Grahame's sole work unconnected with children, a satire called The Headswoman, was published in the Yellow Book in 1894 and issued in book form in 1898. It was not a success with audiences, and Grahame decided to focus again on his trademark children. He wrote eight more long stories in the same vein as those in The Golden Age, and they were published in 1898 as Dream Days. That book included one of Grahame's most acclaimed short stories, “The Reluctant Dragon,” a reworking of the St. George and the Dragon tale in which dragon and saint agree to stage a battle in order to fulfill the expectations of villagers. In 1899 Grahame married Elspeth Thompson. The marriage was never a happy one, but it produced a child, Alastair, who was born prematurely in 1900.
Raised Child with Disabilities
Alastair was born blind in one eye and with impaired vision in the other, but his late-marrying parents doted on him and predicted a great future for him. Grahame began telling him stories about animals that posssessed human qualities, and these gradually evolved into the stories featured in The Wind in the Willows. This novel took another step toward completion when Alastair was sent on vacation with relatives, and Graham continued the stories in written form, as letters to his son. Grahame polished the book as he cut back his activities at the bank (he retired completely in 1908), but it still retained the qualities of a loose, episodic collection of stories in its finished form—which was perhaps one of its strengths.
Despite Grahame's previous success, he had difficulty finding a publisher for The Wind and the Willows. Several publishers turned it down before it was accepted by Methuen Publishing, partly as the result of a campaign by U.S. president Theodore Roosevelt, who asked to meet Grahame when he came to Oxford University to deliver a lecture. The book was published in 1907 and was immediately recognized as a classic. A.A. Milne, the author of Winnie-the-Pooh, later wrote that he loved to read the book aloud to guests (presumably of all ages), and he adapted it into a play called Toad of Toad Hall. The book received a fresh lease on life when it was republished with illustrations, the most famous of which are by E.H. Shepard, in an edition that appeared in 1931, although there have been many editions illustrated by different artists.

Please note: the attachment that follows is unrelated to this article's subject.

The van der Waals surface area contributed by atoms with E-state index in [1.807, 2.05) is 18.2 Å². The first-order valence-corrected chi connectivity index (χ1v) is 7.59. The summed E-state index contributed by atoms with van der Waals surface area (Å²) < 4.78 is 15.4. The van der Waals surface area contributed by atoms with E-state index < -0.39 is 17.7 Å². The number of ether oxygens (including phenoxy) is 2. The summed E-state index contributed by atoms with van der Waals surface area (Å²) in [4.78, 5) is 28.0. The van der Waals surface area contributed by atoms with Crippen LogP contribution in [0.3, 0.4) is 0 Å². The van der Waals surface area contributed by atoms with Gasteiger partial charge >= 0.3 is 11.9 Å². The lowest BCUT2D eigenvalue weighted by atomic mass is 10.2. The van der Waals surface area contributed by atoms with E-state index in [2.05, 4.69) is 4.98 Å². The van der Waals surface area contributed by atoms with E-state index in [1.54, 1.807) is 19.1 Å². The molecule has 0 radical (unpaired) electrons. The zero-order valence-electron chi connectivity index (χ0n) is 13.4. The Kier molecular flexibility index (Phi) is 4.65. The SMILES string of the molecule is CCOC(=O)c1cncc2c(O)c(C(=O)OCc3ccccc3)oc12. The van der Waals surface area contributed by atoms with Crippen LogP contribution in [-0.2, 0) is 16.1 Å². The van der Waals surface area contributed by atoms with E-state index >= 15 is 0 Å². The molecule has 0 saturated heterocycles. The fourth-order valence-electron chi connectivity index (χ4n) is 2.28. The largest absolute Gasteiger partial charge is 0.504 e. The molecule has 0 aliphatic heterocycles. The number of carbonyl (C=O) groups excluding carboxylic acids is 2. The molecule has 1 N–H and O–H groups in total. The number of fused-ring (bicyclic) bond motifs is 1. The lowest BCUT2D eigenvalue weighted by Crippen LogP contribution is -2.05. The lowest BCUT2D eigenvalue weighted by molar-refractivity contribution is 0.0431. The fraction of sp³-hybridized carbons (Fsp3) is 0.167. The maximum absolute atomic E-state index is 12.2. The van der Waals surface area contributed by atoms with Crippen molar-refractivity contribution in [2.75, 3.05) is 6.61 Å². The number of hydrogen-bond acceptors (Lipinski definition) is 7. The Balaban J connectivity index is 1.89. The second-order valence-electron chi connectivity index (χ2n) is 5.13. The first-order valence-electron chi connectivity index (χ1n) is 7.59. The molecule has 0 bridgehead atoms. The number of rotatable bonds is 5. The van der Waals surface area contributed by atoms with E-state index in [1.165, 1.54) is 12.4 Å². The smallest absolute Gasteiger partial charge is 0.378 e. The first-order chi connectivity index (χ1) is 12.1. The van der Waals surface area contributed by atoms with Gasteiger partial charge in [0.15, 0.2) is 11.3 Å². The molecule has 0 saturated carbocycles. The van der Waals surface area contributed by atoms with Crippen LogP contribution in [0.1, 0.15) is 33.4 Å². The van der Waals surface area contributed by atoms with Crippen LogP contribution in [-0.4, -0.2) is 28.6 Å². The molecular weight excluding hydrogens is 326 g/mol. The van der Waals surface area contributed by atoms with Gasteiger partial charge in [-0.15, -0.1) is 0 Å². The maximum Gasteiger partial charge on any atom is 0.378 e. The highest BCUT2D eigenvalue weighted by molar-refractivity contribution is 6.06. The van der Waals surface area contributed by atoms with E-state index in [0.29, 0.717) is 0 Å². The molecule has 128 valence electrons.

The story of The Wind in the Willows, although it holds no great complexities, is action-packed. The opening chapters introduce some principal members of a settled community of animals, such as Ratty (actually a vole), Mole, and Badger; they are friends and join together to try to reform the more reckless Mr. Toad, who likes cars but has a tendency to both crash them and steal them. One of Mr. Toad's misadventures lands him in prison, and to make things worse, his mansion, Toad Hall, is taken over by weasels and stoats. But he escapes from prison and begins to change his ways. As with The Wizard of Oz, various interpretations, each adding to the fun of the tale for adult readers, have been proposed: the animals' mini-society has been said to resemble the rural England of the nineteenth century in its outlines, or to allegorically represent class conflict, among other analyses.
Grahame edited The Cambridge Book of Poetry for Children in 1916 and furnished introductions for other books, but in general he wrote very little after the publication of The Wind in the Willows. His inactivity was partly the result of domestic problems. Alastair Grahame struggled in school despite several moves from one institution to another, and he was increasingly plagued by what would now be called depression. In 1920 he walked in front of a train in Oxford and was killed. The death was ruled accidental, but many of Grahame's biographers have suggested that he committed suicide.
Grahame died on July 6, 1932, after suffering a cerebral hemorrhage at his home in Pangbourne, England. He was free of financial worries in his later life, for The Wind in the Willows had become one of the best-loved children's books in the world. Its fame only increased in the years after his death. It was made, among many other adaptations, into a film (The Adventures of Mr. Toad, 1949); a television musical (1985); a series of comic books published in France as well as England; the animated The Adventures of Toad (Disney Channel, 2000); and a live-action (non-animated) version broadcast on both British Broadcasting Corporation (BBC) television and the U.S. Public Broadcasting System (PBS) in 2007.
British Fantasy and Science-Fiction Writers Before World War I, Darren Harris-Fain, ed. Dictionary of Literary Biography Vol. 178, Detroit: Gale Research, 1997.
British Novelists, 1890-1929: Traditionalists, Ed. Thomas F. Staley. Dictionary of Literary Biography Vol. 34, Detroit: Gale Research, 1984.
Green, Peter, Beyond the Wild Wood: The World of Kenneth Grahame, Webb & Bower, 1982.
Major Authors and Illustrators for Children and Young Adults, 2nd ed., 8 vols., Gale Group, 2002.
Milne, A.A., Not That It Matters, Methuen, 1927.
Prince, Alison, Kenneth Grahame: An Innocent in the Wild Wood, Allison & Busby, 1994.
“Biography,” Kenneth Grahame Society, http://www.kennethgrahamesociety.net/ (January 4, 2008).
Contemporary Authors Online, Gale, 2008. http://galenet.galegroup.com/servlet/BioRC (January 4, 2008).
“Kenneth Grahame (1859–1932),” Books and Writers, http://www.kirjasto.sci.fi/grahame.htm (January 4, 2008).